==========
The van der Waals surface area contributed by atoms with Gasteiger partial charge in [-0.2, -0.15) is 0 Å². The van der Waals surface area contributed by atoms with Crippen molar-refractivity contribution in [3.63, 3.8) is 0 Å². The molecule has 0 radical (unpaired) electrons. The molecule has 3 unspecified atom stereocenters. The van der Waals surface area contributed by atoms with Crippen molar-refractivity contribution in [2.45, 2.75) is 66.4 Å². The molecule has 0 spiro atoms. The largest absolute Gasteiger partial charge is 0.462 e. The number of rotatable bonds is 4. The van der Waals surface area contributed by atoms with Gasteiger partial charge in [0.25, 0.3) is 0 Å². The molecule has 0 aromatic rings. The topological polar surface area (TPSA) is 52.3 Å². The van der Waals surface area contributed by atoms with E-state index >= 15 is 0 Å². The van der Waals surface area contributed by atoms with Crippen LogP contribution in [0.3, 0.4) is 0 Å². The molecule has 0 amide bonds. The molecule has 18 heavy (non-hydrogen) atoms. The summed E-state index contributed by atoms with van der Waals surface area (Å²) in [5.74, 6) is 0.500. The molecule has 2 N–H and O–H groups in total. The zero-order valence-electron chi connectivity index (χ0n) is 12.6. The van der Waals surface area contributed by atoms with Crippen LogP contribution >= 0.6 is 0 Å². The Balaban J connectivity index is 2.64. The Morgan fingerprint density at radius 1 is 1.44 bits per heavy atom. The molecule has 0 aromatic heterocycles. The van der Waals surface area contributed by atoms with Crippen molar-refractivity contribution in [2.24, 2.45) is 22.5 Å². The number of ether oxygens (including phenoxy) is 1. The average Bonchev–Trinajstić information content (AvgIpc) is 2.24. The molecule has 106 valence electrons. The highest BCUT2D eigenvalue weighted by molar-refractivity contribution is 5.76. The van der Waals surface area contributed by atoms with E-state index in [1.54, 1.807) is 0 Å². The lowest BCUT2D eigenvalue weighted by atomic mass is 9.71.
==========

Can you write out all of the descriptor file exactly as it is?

The van der Waals surface area contributed by atoms with Gasteiger partial charge in [-0.2, -0.15) is 0 Å². The van der Waals surface area contributed by atoms with Crippen molar-refractivity contribution in [3.63, 3.8) is 0 Å². The molecule has 0 radical (unpaired) electrons. The molecule has 3 unspecified atom stereocenters. The van der Waals surface area contributed by atoms with Crippen molar-refractivity contribution in [2.45, 2.75) is 66.4 Å². The molecule has 0 spiro atoms. The largest absolute Gasteiger partial charge is 0.462 e. The number of rotatable bonds is 4. The van der Waals surface area contributed by atoms with Gasteiger partial charge in [0.25, 0.3) is 0 Å². The molecule has 0 aromatic rings. The topological polar surface area (TPSA) is 52.3 Å². The van der Waals surface area contributed by atoms with E-state index >= 15 is 0 Å². The van der Waals surface area contributed by atoms with Crippen LogP contribution in [0.3, 0.4) is 0 Å². The molecule has 0 amide bonds. The molecule has 18 heavy (non-hydrogen) atoms. The summed E-state index contributed by atoms with van der Waals surface area (Å²) in [5.74, 6) is 0.500. The molecule has 2 N–H and O–H groups in total. The zero-order valence-electron chi connectivity index (χ0n) is 12.6. The van der Waals surface area contributed by atoms with Crippen LogP contribution >= 0.6 is 0 Å². The Balaban J connectivity index is 2.64. The Morgan fingerprint density at radius 1 is 1.44 bits per heavy atom. The molecule has 0 aromatic heterocycles. The van der Waals surface area contributed by atoms with Crippen molar-refractivity contribution in [2.24, 2.45) is 22.5 Å². The number of ether oxygens (including phenoxy) is 1. The average Bonchev–Trinajstić information content (AvgIpc) is 2.24. The molecule has 106 valence electrons. The highest BCUT2D eigenvalue weighted by molar-refractivity contribution is 5.76. The van der Waals surface area contributed by atoms with E-state index in [1.54, 1.807) is 0 Å². The lowest BCUT2D eigenvalue weighted by atomic mass is 9.71.